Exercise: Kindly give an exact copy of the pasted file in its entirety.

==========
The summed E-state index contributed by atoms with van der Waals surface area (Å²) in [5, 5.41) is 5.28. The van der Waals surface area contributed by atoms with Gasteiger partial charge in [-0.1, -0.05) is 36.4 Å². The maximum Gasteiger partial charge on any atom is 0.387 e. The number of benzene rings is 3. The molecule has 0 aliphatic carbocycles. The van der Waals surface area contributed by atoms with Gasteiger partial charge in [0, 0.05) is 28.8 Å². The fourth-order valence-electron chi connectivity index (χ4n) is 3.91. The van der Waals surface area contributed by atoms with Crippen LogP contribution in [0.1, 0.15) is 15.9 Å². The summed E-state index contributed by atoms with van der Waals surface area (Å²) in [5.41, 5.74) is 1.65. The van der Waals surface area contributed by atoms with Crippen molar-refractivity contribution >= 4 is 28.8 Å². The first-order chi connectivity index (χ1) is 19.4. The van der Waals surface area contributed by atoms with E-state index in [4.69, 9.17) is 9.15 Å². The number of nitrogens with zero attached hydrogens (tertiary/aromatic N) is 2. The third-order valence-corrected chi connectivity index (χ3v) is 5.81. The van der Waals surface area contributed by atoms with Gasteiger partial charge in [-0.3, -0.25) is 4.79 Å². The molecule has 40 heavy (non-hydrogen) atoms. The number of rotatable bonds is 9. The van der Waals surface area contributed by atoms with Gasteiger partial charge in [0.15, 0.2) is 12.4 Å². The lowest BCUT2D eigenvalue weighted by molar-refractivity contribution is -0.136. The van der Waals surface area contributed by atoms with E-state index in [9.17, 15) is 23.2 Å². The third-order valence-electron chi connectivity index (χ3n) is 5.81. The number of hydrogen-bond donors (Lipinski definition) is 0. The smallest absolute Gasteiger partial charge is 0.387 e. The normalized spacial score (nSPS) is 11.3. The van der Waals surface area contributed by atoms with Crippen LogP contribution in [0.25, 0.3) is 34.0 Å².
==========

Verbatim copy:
The summed E-state index contributed by atoms with van der Waals surface area (Å²) in [5, 5.41) is 5.28. The van der Waals surface area contributed by atoms with Gasteiger partial charge in [-0.1, -0.05) is 36.4 Å². The maximum Gasteiger partial charge on any atom is 0.387 e. The number of benzene rings is 3. The molecule has 0 aliphatic carbocycles. The van der Waals surface area contributed by atoms with Gasteiger partial charge in [0, 0.05) is 28.8 Å². The fourth-order valence-electron chi connectivity index (χ4n) is 3.91. The van der Waals surface area contributed by atoms with Crippen LogP contribution in [0.1, 0.15) is 15.9 Å². The summed E-state index contributed by atoms with van der Waals surface area (Å²) in [5.41, 5.74) is 1.65. The van der Waals surface area contributed by atoms with Crippen molar-refractivity contribution >= 4 is 28.8 Å². The first-order chi connectivity index (χ1) is 19.4. The van der Waals surface area contributed by atoms with E-state index in [4.69, 9.17) is 9.15 Å². The number of nitrogens with zero attached hydrogens (tertiary/aromatic N) is 2. The third-order valence-corrected chi connectivity index (χ3v) is 5.81. The van der Waals surface area contributed by atoms with Gasteiger partial charge in [-0.3, -0.25) is 4.79 Å². The molecule has 40 heavy (non-hydrogen) atoms. The number of rotatable bonds is 9. The van der Waals surface area contributed by atoms with Gasteiger partial charge in [0.15, 0.2) is 12.4 Å². The lowest BCUT2D eigenvalue weighted by molar-refractivity contribution is -0.136. The van der Waals surface area contributed by atoms with E-state index in [9.17, 15) is 23.2 Å². The third-order valence-electron chi connectivity index (χ3n) is 5.81. The number of hydrogen-bond donors (Lipinski definition) is 0. The smallest absolute Gasteiger partial charge is 0.387 e. The normalized spacial score (nSPS) is 11.3. The van der Waals surface area contributed by atoms with Crippen LogP contribution in [0.25, 0.3) is 34.0 Å².